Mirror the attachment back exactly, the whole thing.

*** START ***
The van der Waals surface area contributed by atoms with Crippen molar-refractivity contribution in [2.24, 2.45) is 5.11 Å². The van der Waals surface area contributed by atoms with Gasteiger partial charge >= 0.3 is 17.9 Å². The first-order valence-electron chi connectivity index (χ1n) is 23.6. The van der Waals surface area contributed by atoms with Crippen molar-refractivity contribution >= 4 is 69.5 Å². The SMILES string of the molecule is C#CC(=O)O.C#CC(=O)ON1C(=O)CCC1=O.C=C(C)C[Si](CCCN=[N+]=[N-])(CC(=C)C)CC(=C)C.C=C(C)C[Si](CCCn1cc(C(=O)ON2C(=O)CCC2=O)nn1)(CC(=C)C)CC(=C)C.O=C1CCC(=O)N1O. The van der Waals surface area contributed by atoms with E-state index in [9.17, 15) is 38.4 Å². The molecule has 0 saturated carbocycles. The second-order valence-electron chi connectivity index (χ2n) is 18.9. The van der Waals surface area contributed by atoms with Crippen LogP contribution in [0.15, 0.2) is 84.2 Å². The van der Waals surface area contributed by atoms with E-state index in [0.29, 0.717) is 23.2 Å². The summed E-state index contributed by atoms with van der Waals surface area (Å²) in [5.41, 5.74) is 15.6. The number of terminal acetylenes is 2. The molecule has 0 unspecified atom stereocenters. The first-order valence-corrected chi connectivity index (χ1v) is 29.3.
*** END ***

The van der Waals surface area contributed by atoms with Crippen molar-refractivity contribution in [2.24, 2.45) is 5.11 Å². The van der Waals surface area contributed by atoms with Gasteiger partial charge >= 0.3 is 17.9 Å². The first-order valence-electron chi connectivity index (χ1n) is 23.6. The van der Waals surface area contributed by atoms with Crippen molar-refractivity contribution >= 4 is 69.5 Å². The SMILES string of the molecule is C#CC(=O)O.C#CC(=O)ON1C(=O)CCC1=O.C=C(C)C[Si](CCCN=[N+]=[N-])(CC(=C)C)CC(=C)C.C=C(C)C[Si](CCCn1cc(C(=O)ON2C(=O)CCC2=O)nn1)(CC(=C)C)CC(=C)C.O=C1CCC(=O)N1O. The van der Waals surface area contributed by atoms with E-state index in [9.17, 15) is 38.4 Å². The molecule has 0 saturated carbocycles. The second-order valence-electron chi connectivity index (χ2n) is 18.9. The van der Waals surface area contributed by atoms with Crippen LogP contribution in [0.15, 0.2) is 84.2 Å². The van der Waals surface area contributed by atoms with E-state index in [0.29, 0.717) is 23.2 Å². The summed E-state index contributed by atoms with van der Waals surface area (Å²) in [5.41, 5.74) is 15.6. The number of terminal acetylenes is 2. The molecule has 0 unspecified atom stereocenters. The first-order valence-corrected chi connectivity index (χ1v) is 29.3.